If allowed to go through, the acquisitions would further solidify Amazon’s ambition to become the chief data broker for every industry. Given the company’s track record of labor and privacy abuses, its exploitation of Black and brown communities and workers, and its consistent efforts to consolidate power, these purchases must be stopped. Oversight agencies should heed the warnings of community organizers taking the lead to push back against Amazon’s ambitions, and enforce the regulations that would hold the country’s most profitable companies and industries accountable to the public.
The bravery and tactics exemplified by For Us, Not Amazon and by organizers from Alabama to Washington, Newark to San Bernardino, provide a path forward for popular movements to provide direct checks on Amazon’s power at the community level and push legislators to act in the public interest.
Anti-monopoly advocates have already spoken out against Amazon’s recent purchases, including ILSR, the Open Markets Institute, the American Economic Liberties Project, and For Us, Not Amazon. The latter is a coalition organizing against Amazon’s expansion into Northern Virginia—and the subject of a forthcoming Demos case study. For Us, Not Amazon has led the charge against surveillance plans Amazon had for Northern Virginia. Here, Amazon ingratiated itself to local governments through agreements to provide police departments subsidized surveillance technology. Amazon’s attempt to partner with the Arlington County Police Department through the company’s Ring home security service concerned activists, who mobilized the community to draw attention to Amazon’s surveillance record and the threats to civil liberty posed by its partnerships with police departments and federal agencies like Immigration and Customs Enforcement. Their months-long efforts effectively made the proposed partnership untenable, and Arlington County Police Department officials announced that they would no longer pursue the deal. The bravery and tactics exemplified by For Us, Not Amazon and by organizers from Alabama to Washington, Newark to San Bernardino, provide a path forward for popular movements to provide direct checks on Amazon’s power at the community level and push legislators to act in the public interest.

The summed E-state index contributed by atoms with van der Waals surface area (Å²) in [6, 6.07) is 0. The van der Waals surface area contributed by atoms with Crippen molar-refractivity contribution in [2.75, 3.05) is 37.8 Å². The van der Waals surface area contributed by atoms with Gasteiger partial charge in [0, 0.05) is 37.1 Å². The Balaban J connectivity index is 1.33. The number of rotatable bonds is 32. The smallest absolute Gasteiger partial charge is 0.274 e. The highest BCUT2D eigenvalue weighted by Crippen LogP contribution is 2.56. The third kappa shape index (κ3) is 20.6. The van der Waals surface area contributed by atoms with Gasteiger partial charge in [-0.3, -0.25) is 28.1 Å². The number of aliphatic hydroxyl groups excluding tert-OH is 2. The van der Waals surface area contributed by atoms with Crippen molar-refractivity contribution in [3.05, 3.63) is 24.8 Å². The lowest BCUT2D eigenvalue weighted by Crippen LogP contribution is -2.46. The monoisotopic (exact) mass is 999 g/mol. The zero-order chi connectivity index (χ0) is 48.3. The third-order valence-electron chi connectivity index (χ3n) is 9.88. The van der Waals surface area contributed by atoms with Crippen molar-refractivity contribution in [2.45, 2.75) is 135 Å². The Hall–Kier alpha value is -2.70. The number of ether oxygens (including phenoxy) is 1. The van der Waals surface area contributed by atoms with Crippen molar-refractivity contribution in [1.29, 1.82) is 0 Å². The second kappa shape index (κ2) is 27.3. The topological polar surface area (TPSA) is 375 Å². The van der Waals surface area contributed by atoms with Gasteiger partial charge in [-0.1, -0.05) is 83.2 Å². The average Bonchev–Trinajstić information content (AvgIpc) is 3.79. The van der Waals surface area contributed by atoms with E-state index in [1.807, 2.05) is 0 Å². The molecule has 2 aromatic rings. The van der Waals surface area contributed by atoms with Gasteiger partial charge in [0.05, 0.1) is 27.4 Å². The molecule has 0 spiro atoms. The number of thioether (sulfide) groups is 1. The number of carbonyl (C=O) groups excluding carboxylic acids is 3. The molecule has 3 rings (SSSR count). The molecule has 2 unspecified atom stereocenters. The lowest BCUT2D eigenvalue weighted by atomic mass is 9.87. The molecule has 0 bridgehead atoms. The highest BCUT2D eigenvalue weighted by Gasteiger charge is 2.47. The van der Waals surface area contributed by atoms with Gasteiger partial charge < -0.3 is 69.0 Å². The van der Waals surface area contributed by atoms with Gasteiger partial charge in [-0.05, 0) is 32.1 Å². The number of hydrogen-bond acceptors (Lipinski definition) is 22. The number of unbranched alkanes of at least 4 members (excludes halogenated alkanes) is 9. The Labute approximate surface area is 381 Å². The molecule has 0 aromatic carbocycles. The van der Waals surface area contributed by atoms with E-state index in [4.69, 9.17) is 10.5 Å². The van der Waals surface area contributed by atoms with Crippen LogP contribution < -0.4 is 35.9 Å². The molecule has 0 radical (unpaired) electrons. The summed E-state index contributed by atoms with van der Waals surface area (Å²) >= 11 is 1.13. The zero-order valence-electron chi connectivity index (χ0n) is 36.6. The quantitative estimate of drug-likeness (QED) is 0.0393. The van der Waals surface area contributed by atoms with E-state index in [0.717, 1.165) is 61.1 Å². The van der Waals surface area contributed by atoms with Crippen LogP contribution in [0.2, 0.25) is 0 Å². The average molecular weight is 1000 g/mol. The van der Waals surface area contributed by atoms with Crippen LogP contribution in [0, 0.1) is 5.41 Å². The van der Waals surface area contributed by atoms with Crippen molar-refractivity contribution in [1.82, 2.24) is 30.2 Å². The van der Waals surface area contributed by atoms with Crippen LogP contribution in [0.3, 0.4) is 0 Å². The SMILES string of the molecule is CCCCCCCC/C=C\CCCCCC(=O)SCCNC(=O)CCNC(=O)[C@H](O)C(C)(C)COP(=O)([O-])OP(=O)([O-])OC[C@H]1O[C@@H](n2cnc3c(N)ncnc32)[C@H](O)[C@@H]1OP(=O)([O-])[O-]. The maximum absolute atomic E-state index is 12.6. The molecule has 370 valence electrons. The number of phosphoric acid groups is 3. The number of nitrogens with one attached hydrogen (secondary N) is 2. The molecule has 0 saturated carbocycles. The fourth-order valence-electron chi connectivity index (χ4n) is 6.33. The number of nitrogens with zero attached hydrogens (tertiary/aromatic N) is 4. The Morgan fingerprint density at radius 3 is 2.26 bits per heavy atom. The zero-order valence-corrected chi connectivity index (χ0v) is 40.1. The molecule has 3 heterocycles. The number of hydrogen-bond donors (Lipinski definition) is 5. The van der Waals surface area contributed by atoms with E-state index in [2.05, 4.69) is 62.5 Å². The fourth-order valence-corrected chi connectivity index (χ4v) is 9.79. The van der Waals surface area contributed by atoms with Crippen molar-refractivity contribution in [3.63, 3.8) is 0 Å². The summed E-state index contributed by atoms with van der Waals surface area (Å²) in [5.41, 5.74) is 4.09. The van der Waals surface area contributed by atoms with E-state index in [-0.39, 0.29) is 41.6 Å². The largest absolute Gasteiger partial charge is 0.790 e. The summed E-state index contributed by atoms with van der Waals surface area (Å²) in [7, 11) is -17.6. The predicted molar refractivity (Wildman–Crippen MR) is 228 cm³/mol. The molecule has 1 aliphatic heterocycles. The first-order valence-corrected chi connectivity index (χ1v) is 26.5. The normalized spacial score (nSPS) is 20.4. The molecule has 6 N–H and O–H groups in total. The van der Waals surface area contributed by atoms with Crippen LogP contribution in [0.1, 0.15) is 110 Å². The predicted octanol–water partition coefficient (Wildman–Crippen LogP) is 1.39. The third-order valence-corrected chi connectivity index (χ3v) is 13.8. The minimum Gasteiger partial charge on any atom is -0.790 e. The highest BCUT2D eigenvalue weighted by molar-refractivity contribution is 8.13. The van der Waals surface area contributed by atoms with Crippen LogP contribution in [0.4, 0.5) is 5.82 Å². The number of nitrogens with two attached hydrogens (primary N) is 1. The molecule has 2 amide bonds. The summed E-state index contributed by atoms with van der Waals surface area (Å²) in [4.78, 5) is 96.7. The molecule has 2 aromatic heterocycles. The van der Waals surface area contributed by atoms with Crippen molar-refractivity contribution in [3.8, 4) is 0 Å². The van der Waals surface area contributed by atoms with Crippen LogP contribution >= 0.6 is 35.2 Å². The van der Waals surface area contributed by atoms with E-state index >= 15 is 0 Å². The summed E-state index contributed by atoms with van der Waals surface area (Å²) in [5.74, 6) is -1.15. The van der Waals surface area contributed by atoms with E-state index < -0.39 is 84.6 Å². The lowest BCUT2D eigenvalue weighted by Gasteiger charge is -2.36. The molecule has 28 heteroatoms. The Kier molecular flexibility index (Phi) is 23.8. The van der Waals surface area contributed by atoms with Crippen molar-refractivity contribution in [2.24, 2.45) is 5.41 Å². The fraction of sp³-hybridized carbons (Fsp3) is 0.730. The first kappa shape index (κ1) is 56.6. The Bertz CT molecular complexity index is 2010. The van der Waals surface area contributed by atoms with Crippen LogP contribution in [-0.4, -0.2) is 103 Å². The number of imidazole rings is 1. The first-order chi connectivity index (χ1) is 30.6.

The Federal Trade Commission (FTC) is also taking steps to challenge Amazon’s growth. The agency recently announced a partnership with the National Labor Relations Board to provide stronger protections for workers in the face of deceptive and anticompetitive practices by employers. The FTC also announced a forthcoming rulemaking proceeding on surveillance and data security, asking for public comment in advance to inform new rules and regulations curtailing corporate surveillance practices.
Amazon’s purchase of OneMedical is big enough to automatically trigger review by either the FTC or the Department of Justice, just as its purchase of filmmaking studio MGM was a little over a year ago. As the FTC continues its antitrust investigation into Amazon, this moment marks a prime opportunity (no pun intended) to restore competitive balance to an increasingly concentrated industry, and strike a decisive victory on the side of community advocates working to preserve autonomy and privacy under the shadow of a nakedly anti-democratic, anti-competitive transnational corporation.